|Phases||Effective from||% of Peak Margins|
|Phase 1||December 2020||25% of Peak Margins|
|Phase 2||March 2021||50% of Peak Margins|
|Phase 3||June 2021||75% of Peak Margins|
|Phase 4||September 2021||100% of Peak Margins|
What is 100% peak margins all about?
Prior to the phased peak margin announcement, brokers had to ensure collection of requisite margins only at the end of the trading day. That means, brokers could accommodate traders in cash and F&O with higher trading limits for intraday. However, the peak margin system pre-supposes 3 important changes that are of relevance to traders.
- 100% margins means that the entire applicable margins have to be collected upfront before the trade is executed. For example, if the SEBI defined margin for buying 1 lot of Reliance Futures is Rs.181,000, then that amount has to be deposited upfront before taking the position. Otherwise, it will entail penalty on the broker and the client.
- There is an important change that is applicable in the new system. Currently, most traders are familiar with payment of margins for long futures, short futures and short options. Buying in cash also entails margins. However, selling in cash does not. Going ahead, even selling from demat account will entail margins.
- A very important shift is in the way the peak margins will be calculated. The exchange will take 4 snapshots of trade in a day and consider the maximum margin out of the four as peak margins. This is the margin that the client will have to maintain with the broker at all times. Penalties are quite steep for non-adherence.
What are the challenges in peak margins and how to overcome?
Here are some of the implications of the peak margining system for the traders in the market.
- For traders who have been paying upfront margins in cash and F&O, there is not going to be much of a difference under the new system. Since the full margins were anyways being paid, the peak margin system will not make a big difference.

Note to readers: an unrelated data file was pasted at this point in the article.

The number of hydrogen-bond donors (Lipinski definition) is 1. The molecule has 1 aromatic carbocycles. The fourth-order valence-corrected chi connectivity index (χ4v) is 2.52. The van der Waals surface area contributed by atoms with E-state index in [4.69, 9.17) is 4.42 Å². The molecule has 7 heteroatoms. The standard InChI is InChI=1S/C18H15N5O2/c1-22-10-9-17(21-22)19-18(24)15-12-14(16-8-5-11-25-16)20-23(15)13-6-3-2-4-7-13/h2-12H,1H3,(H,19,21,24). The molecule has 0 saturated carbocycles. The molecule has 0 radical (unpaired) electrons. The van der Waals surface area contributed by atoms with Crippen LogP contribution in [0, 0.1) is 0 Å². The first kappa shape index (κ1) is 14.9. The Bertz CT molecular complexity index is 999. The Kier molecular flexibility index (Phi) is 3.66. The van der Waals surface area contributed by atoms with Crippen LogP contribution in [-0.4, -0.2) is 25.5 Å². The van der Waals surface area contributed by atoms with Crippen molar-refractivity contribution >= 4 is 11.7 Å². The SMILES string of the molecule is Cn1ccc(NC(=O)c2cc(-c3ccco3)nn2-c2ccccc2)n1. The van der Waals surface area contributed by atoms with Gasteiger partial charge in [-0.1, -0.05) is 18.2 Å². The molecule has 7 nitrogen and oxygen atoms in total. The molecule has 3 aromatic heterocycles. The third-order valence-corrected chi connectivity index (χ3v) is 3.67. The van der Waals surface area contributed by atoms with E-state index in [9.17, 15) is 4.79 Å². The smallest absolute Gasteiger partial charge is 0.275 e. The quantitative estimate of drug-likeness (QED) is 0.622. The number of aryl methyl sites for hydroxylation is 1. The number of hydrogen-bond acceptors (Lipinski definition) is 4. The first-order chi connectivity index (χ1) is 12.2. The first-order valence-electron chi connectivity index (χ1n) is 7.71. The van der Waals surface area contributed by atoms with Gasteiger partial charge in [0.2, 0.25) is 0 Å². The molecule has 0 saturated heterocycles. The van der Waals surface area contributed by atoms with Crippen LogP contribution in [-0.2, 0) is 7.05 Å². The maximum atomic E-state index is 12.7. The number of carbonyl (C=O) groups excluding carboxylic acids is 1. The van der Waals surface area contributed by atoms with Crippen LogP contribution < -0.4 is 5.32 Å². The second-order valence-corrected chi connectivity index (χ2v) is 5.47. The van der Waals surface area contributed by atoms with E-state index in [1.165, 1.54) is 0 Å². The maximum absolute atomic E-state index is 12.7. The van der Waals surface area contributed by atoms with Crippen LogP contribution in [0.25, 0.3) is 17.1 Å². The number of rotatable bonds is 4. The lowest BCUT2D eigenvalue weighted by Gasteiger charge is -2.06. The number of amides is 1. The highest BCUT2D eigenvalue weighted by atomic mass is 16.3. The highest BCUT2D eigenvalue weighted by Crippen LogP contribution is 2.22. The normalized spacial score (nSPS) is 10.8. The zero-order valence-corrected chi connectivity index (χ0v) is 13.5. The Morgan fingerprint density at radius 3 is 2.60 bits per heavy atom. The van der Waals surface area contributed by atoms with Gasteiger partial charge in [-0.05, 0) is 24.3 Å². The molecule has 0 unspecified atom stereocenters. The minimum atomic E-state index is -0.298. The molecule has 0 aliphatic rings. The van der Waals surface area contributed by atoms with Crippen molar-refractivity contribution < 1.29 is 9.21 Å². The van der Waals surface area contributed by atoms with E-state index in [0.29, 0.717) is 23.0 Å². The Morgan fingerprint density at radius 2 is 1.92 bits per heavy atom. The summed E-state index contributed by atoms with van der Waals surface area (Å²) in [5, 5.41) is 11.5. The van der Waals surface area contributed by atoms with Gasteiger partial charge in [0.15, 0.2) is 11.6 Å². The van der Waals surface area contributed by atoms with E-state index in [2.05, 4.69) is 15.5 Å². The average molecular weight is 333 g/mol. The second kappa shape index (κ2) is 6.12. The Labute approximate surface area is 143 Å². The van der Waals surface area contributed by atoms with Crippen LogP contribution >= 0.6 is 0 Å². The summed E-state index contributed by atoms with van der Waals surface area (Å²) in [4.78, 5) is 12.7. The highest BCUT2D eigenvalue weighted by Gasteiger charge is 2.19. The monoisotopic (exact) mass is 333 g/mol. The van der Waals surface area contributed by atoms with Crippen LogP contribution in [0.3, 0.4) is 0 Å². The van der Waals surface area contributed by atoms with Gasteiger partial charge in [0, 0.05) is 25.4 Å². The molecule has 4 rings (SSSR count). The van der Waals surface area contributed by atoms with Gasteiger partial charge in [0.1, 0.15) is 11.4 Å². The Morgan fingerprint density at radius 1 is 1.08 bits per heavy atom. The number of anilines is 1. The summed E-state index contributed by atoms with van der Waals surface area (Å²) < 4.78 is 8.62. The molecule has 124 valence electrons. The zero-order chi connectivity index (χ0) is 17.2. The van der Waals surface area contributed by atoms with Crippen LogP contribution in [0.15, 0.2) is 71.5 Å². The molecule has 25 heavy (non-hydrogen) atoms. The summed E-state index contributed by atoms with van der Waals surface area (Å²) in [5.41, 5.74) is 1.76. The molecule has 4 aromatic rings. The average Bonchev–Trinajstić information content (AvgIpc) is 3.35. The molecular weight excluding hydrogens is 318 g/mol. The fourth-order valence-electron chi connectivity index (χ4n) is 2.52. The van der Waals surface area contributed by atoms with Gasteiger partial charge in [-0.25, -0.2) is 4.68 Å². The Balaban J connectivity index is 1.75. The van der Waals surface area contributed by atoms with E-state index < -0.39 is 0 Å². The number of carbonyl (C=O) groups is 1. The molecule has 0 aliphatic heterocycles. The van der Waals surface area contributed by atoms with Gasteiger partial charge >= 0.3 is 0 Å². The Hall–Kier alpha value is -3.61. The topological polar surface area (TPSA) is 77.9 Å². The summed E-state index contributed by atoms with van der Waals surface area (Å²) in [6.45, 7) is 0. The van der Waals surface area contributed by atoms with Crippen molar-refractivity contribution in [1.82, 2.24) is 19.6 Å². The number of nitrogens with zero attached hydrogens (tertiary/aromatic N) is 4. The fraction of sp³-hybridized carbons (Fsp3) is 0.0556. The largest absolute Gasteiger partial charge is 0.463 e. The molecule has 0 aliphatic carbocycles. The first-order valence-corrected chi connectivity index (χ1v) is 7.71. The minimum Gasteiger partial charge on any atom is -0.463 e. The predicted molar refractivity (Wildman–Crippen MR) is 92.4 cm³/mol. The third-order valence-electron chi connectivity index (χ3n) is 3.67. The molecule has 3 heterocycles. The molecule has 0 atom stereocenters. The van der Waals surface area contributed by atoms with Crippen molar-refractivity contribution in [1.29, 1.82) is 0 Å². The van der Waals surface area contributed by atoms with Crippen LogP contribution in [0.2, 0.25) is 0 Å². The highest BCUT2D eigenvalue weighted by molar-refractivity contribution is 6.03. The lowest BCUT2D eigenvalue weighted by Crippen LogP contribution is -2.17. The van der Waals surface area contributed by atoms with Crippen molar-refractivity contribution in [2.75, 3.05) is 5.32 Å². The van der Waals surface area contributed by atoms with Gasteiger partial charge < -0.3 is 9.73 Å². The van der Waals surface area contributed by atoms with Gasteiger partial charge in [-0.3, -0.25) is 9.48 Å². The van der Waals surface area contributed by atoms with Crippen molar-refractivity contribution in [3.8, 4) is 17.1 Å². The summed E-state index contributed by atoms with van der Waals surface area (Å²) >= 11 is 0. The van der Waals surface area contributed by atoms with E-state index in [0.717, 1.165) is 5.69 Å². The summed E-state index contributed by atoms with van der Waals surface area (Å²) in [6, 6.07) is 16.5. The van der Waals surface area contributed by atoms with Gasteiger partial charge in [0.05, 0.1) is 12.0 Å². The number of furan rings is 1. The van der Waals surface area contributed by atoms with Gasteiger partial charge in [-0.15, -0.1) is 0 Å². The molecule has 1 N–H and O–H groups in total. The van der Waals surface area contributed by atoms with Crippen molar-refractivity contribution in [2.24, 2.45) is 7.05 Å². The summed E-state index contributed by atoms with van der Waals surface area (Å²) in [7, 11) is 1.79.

- One thing that will impact all traders and investors is that under the new system, if you sell shares from your demat account, then your trading account must be funded to the extent of the margins required for such a position. That is likely to put an additional cash flow burden, but that is just for a day. One way out is to do an advance pay-in of securities, in which case the margins on sale of stocks can be avoided.
- Under the new system, traders who are not doing intraday trades, can only sell shares that are in the demat account. Technically, this will make BTST tough to execute since the shares are sold on the next day but the delivery comes only on T+2 day. This could have a temporary impact on cash market trading volumes.
- Currently, when shares are sold, the notional value of sale is available for fresh purchases immediately. However, under the new margining system, the traders will only be able to use the notional proceeds of the sale on the next day. This could again restrict the volumes on intraday trading.
Broker bodies like the ANMI have objected to the 100% peak margins on the assumption that such a move could dry up volumes in the market. We have to really wait to see evidence of that. However, there is one thing we have noticed in the markets in the last 20 years since futures and options were first introduced. With every technological improvement, process improvement and safety measure introduced in the market, the market volumes have eventually picked up to a much higher level.
Peak margins are a means of making the markets safer and less speculative in order to protect the interests of the large mass of retail investors. That is the positive side of the new system.
The author of this article is Mr. Sandeep Bhardwaj, CEO, IIFL Securities